Massive tiger rescue in Arkansas enters final stage

Lilly, a moderately petite orange tigress.This past weekend, as a powerful blizzard pounded the Northeast with snow and ice, I hunkered down in my cold, powerless home, warmed only by my two dogs and cat, and I read a book about Amur tigers in the wilderness of Russia’s Far East.

As the fog of my breath was illuminated by the flashlight’s glow, I considered how drastically our species has altered the balance of nature.

On one side of the world, we continue to struggle to protect an ever-dwindling number of wild tigers and their habitats.

Today, however, I stood on a mountaintop in Arkansas, on the other side of the world, faced with another formidable, yet almost opposite crisis: the staggering overpopulation of captive tigers (and other big cats) in the U.S.

We are fighting different battles, on completely different fields.

These daunting endeavors must often be addressed in bite-size pieces (as long as the tiger isn’t the one doing the biting!). Therefore, I left Russia behind in my mind for now, and focused my vision on a quiet patch of land in rural Arkansas.

The task at hand: two beautiful tigresses named Lilly and Joella.

At a facility closing due to health complications of the owner, we were greeted with friendly, albeit nervous, chuffs from the tigers. Still, their apprehension to loading into a transport crate resulted in the need to sedate them first, and then safely transfer them into the trailer.

While immobilizing a tiger adds a level of complexity to a transfer, it did give us the opportunity to give the animals a quick physical exam. Lilly, a moderately petite orange tigress, had been completely declawed in the past, and we discovered one of her canines would require veterinary care after she was safely relocated to Turpentine Creek Wildlife Refuge (TCWR).

On the contrary, Joella is a significantly larger white tiger with piercing blue eyes and completely equipped with her lethal claws. Along with the staff from TCWR, both girls made the two hour trip to their new home safe and sound (with a few expected growls and grumbles).

Left behind are seven tigers and a cougar. The International Fund for Animal Welfare (IFAW) is currently supporting TCWR in this rescue effort, which began last November with an original census of 34 big cats.

TCWR has committed to providing life-time care to these animals, but this massive effort has required them to expand their facility and build additional enclosures.

The failing health of the owner and the deteriorating housing conditions of these potentially dangerous predators has prompted IFAW to provide urgent funding to complete the building of the enclosures at TCWR. 

As Lilly stepped into her new home this afternoon, she released a bone-chilling roar as a reminder that wherever she rests her head, she is and will always be a tiger.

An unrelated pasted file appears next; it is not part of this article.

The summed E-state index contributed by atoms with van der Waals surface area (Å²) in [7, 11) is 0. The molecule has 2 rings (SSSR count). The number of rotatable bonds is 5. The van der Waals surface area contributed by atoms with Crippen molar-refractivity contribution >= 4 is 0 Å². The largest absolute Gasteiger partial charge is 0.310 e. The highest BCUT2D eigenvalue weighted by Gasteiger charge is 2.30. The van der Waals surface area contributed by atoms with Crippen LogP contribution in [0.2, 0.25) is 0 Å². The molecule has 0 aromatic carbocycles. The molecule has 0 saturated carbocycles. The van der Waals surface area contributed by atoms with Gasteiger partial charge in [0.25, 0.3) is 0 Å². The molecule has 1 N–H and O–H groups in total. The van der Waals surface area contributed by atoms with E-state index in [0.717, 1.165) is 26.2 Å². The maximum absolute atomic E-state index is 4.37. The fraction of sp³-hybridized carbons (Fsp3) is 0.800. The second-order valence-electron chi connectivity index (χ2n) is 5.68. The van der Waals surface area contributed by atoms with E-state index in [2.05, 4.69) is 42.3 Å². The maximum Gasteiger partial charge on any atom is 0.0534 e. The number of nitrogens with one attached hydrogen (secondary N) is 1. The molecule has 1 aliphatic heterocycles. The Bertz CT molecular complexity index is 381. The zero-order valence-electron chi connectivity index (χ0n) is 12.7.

Whether in the frozen forests of the Far East, the jungles of Indonesia, or a sleepy hilltop in Arkansas, the tiger is an impressive, powerful, and unmatched competitor – that is, except for man.

Our quest for territory, ravenous consumption of almost everything, and unnatural desire to bring wild animals into our domesticated dominion, is either placing tigers in an environment as foreign as another planet or completely wiping them off the map all together.

But for today, for Lilly and Joella, their journey is finally coming to a rest.

These lovely ladies can live out their golden years with the care and dignity they deserve.

Tomorrow, we will once again venture to that mountaintop and return with two more tigers. As the final enclosures are completed, the remaining tigers and cougar will also find forever homes at TCWR by the end of February.

Thank you for your faithful support which enables us to react quickly when animals are in times of need.

Please continue to follow this story as we enter the final stages of this massive rescue.


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Senior Program Advisor
Senior Program Advisor
Brian Sharp, Emergency Relief Officer, Stranding Coordinator
Manager, Marine Mammal Rescue and Research
Céline Sissler-Bienvenu, Director, France and Francophone Africa
Director, France and Francophone Africa
IFAW Veterinarian
Gail A'Brunzo, Manager, Wildlife Rescue
Manager, Wildlife Rescue
Veterinarian, DVM, PhD
Veterinarian, DVM, PhD
Katie Moore, Deputy Vice President, Conservation and Animal Welfare
Deputy Vice President, Conservation and Animal Welfare
Loïs Lelanchon, Animal Rescue Program Officer
Animal Rescue Program Officer
Manager, Animal Rescue-Disasters
Vivek Menon, Director of IFAW partner, Wildlife Trust of India
Senior Advisor to the CEO on Strategic Partnerships & Philanthropy